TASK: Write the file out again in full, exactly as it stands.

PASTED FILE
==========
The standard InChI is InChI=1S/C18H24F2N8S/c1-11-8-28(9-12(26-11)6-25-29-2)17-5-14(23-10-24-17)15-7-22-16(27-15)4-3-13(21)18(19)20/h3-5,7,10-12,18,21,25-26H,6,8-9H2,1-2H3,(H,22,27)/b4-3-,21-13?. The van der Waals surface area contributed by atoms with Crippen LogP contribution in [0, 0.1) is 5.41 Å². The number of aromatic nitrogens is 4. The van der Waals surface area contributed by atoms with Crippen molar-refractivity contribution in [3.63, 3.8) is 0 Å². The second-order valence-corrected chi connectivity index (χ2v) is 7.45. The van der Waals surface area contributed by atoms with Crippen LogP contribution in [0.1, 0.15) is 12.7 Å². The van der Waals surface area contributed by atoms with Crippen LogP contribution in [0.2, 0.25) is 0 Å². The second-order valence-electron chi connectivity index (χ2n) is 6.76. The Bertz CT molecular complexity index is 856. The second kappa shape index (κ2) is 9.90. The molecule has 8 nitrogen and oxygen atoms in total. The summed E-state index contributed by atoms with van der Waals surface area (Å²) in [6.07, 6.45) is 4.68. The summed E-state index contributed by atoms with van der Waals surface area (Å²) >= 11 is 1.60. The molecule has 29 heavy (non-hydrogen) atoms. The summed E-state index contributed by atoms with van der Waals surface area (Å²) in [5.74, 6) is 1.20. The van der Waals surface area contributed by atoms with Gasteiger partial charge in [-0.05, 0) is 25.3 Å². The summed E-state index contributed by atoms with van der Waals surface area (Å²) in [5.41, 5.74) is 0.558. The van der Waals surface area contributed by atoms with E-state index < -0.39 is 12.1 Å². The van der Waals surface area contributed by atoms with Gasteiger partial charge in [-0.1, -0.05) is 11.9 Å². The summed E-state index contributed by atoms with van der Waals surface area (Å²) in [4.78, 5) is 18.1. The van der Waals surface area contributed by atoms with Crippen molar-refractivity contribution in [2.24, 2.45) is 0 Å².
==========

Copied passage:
The standard InChI is InChI=1S/C18H24F2N8S/c1-11-8-28(9-12(26-11)6-25-29-2)17-5-14(23-10-24-17)15-7-22-16(27-15)4-3-13(21)18(19)20/h3-5,7,10-12,18,21,25-26H,6,8-9H2,1-2H3,(H,22,27)/b4-3-,21-13?. The van der Waals surface area contributed by atoms with Crippen LogP contribution in [0, 0.1) is 5.41 Å². The number of aromatic nitrogens is 4. The van der Waals surface area contributed by atoms with Crippen molar-refractivity contribution in [3.63, 3.8) is 0 Å². The second-order valence-corrected chi connectivity index (χ2v) is 7.45. The van der Waals surface area contributed by atoms with Crippen LogP contribution in [0.1, 0.15) is 12.7 Å². The van der Waals surface area contributed by atoms with Crippen LogP contribution in [0.2, 0.25) is 0 Å². The second-order valence-electron chi connectivity index (χ2n) is 6.76. The Bertz CT molecular complexity index is 856. The second kappa shape index (κ2) is 9.90. The molecule has 8 nitrogen and oxygen atoms in total. The summed E-state index contributed by atoms with van der Waals surface area (Å²) in [6.07, 6.45) is 4.68. The summed E-state index contributed by atoms with van der Waals surface area (Å²) >= 11 is 1.60. The molecule has 29 heavy (non-hydrogen) atoms. The summed E-state index contributed by atoms with van der Waals surface area (Å²) in [5.74, 6) is 1.20. The van der Waals surface area contributed by atoms with Gasteiger partial charge in [-0.05, 0) is 25.3 Å². The summed E-state index contributed by atoms with van der Waals surface area (Å²) in [5.41, 5.74) is 0.558. The van der Waals surface area contributed by atoms with E-state index < -0.39 is 12.1 Å². The van der Waals surface area contributed by atoms with Gasteiger partial charge in [-0.1, -0.05) is 11.9 Å². The summed E-state index contributed by atoms with van der Waals surface area (Å²) in [4.78, 5) is 18.1. The van der Waals surface area contributed by atoms with Crippen molar-refractivity contribution in [2.24, 2.45) is 0 Å².